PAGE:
I never thought I would call cancer "cool." It was the last day of anatomy lab. Finally, we had dissected through everything: starting with the back, moving through arms and legs, hands and feet, chest cavity with lungs and heart, abdominal cavity with gastrointestinal organs, pelvis, and ending with head and neck. Looking at our cadaver was disorienting. There were insides where outsides should be. Organs completely removed. The head literally sawed ...

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The study of medicine can be overwhelming.  We’ve simply discovered too much for one person to master completely.  This is the challenge medical educators are tasked with – what’s so important that it must be allotted time in the brief 2 years of dedicated book learning doctors-to-be receive? Students face a similar time-management challenge – first, we must decide what’s important enough to focus on, but the real question I think ...

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Some medical schools have altered their admissions process by replacing the traditional applicant interview with the Multiple-Mini Interview (MMI). MMI resembles speed-dating: applicants rotate through numerous interview stations, where they act out scenarios and solve puzzles, sometimes alone and sometimes in groups. A July New York Times article presented a good overview of MMI, as implemented by Virginia Tech Carillon. As you might expect, schools that have adopted MMI (UCLA ...

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His face was four inches away from mine.  I tried not to blink as he shined the ophthalmoscope’s light into my left eye and stared into my pupil as though it were the most interesting thing in the world.  He frowned, placed his hand on my head, and used his thumb to pry my eyelid higher.  He maneuvered for about 45 more seconds while I sat stone still, and then, suddenly, ...

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As a current fourth year medical student, one of the main things I look forward to after I graduate is trading in my white coat. For medical students everywhere, it’s a huge sign of accomplishment to shed the short coat and don the long one. It means you are now a real doctor. Medical students are required to wear short white coats that might reach to their fingertips, if they’re lucky. ...

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When the patient jokingly touched my nose, I knew I had muddied the boundaries between us too much and it was too late to go back. (Note: Except for the aforementioned sentence, all of the patient’s details and quotations have been fabricated.  Events from the interview and exam have been drawn from a conglomeration of patients and scrambled to illustrate a general theme.) It didn’t happen until the end of the interview, ...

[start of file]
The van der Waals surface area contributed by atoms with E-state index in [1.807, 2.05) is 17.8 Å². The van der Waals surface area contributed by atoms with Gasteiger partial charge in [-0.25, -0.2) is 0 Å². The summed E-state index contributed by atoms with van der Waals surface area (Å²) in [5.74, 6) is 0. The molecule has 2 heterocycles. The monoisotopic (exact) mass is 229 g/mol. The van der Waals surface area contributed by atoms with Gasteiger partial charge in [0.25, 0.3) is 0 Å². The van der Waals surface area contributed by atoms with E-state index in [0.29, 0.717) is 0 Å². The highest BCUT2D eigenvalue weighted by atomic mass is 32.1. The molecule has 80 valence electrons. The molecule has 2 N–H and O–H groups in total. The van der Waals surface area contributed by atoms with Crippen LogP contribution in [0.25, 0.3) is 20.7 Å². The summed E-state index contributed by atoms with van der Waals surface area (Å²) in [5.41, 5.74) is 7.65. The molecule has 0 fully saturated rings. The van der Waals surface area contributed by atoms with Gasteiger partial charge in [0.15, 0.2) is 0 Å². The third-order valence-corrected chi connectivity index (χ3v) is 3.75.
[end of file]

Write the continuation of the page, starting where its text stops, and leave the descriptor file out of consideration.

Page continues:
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Harvard University’s Edmond J. Safra Foundation Center for Ethics has conducted a lecture series focused on Institutional Corruption. In December, Marcia Angell-Relman, M.D., the first woman to serve as acting editor-in-chief of the New England Journal of Medicine (NEJM), gave an hour lecture which focused on conflicts of interest (COI) in academic medical centers (AMCs), and continuing medical education (CME). After the lecture, ...

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Last year I was assigned to complete a history and physical on a patient in the hospital. Stifling my excitement to be doing this on a weekend night, I walked to the operator's desk and paged the on-call intern, who -- I'd been assured -- knew I was coming. "You're who now for what?" she stared blankly back at me after I'd explained my task. My patient (we'll call her Betty) ...

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Today I went to Middle of Nowhere, Ireland for a rural lumps and bumps clinic. I really enjoy the outings to the country, hanging around the little hospitals, and seeing the old farmers who drive in on their tractors (true story). I had the chance to see a nice variety of patients: from swallowing difficulties to sebaceous cysts, urinary retention to infected toe nails. For me the real fun is with ...

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"How are residents supposed to prepare for real life as a surgeon if they can’t even work twenty-four hours straight now?" I hear this complaint about once a month from a someone trained in the Golden Age of hazing. Outside of anecdote, we’ll never know if surgeons are better trained now or twenty years ago, or fifty. But it’s too painful to imagine every-other-night-call wasn’t of critical importance. Residency resembles the ...

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